Module 8  Continuity  
Introduction  Lesson 1  Lesson 2  Lesson 3  Self Test  
Lesson 8.2: Types of Discontinuities  
The discontinuity you investigated in Lesson 8.1 is called a removable discontinuity because it can be removed by redefining the function to fill a hole in the graph. In this lesson you will examine three other types of discontinuities: jump, oscillating, and infinite. A Jump Discontinuity The function has a jump discontinuity at x = 0. Graphing the function can illustrate the reason for the name of this type of discontinuity.
The function is not continuous at x = 0 because x = 0 is not in the domain of the function. The function is said to have a jump discontinuity because it jumps from y = 1 to y = 1 at x = 0. The left and righthand limits are defined as x approaches 0, but is undefined because For any jump discontinuity, the onesided limits are unequal. An Oscillating Discontinuity The function has a discontinuity at x = 0 because it is not defined at x = 0. This discontinuity is called an oscillating discontinuity. The oscillating discontinuity can be illustrated by viewing its graph in several windows that increasingly zoom in around the yaxis.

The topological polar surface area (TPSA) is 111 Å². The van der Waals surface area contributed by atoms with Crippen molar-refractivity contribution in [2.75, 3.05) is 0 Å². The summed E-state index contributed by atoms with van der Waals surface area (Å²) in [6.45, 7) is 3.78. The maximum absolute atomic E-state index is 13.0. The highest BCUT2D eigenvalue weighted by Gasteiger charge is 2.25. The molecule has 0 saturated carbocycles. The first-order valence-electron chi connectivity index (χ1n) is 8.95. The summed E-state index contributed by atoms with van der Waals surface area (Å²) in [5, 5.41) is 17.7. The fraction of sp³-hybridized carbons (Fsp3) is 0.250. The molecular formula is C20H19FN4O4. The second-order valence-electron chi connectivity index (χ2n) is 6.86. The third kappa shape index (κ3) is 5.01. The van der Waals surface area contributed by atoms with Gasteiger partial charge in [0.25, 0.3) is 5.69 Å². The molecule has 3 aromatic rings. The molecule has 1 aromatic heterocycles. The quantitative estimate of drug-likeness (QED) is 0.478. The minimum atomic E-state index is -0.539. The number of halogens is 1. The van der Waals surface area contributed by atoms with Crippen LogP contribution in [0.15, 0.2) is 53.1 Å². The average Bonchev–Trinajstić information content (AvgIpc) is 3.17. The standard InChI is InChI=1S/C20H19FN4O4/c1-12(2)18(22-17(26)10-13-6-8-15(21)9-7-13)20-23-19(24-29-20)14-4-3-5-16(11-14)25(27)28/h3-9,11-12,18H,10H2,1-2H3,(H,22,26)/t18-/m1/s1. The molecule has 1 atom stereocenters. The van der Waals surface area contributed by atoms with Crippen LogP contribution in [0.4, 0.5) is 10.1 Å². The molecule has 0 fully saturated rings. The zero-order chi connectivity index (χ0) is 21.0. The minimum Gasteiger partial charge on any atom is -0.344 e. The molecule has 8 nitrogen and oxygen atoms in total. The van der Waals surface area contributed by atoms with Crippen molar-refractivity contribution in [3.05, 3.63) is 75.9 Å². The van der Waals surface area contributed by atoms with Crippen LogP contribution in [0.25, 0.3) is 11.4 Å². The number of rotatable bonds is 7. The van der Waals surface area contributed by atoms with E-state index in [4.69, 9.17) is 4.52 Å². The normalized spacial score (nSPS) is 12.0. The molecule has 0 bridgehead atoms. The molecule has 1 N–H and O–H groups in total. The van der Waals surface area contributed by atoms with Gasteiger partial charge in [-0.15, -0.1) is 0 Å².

It is hard to tell what is happening near x = 0 by looking at the graph. You can magnify a portion of the graph near x = 0 by using a feature in the Zoom menu called ZBox (Zoom Box).
This feature will allow you to magnify the region around the yaxis by drawing a box around the part of the window you want to magnify.
You should see the outline of a box evolve as you move the cursor.
The region inside the box is magnified to fill the entire viewing screen. The Zoom Box feature magnifies the graph by adjusting the Window values to match the box corner coordinates. This window shows even more oscillations than the previous one.
No matter how many times you zoom in, the graph will continue to oscillate between y = 1 and y = 1. In fact, there are infinitely many oscillations packed near x = 0. That is why is said to have an oscillating discontinuity at x = 0. The left and righthand limits do not exist in this case.
An Infinite Discontinuity The function y = tan(x) has a third type of discontinuity at . This discontinuity is called an infinite discontinuity.
8.2.1 Based on the graph, why do you think y = tan(x) is said to have an infinite discontinuity at ? Click here for the answer. 

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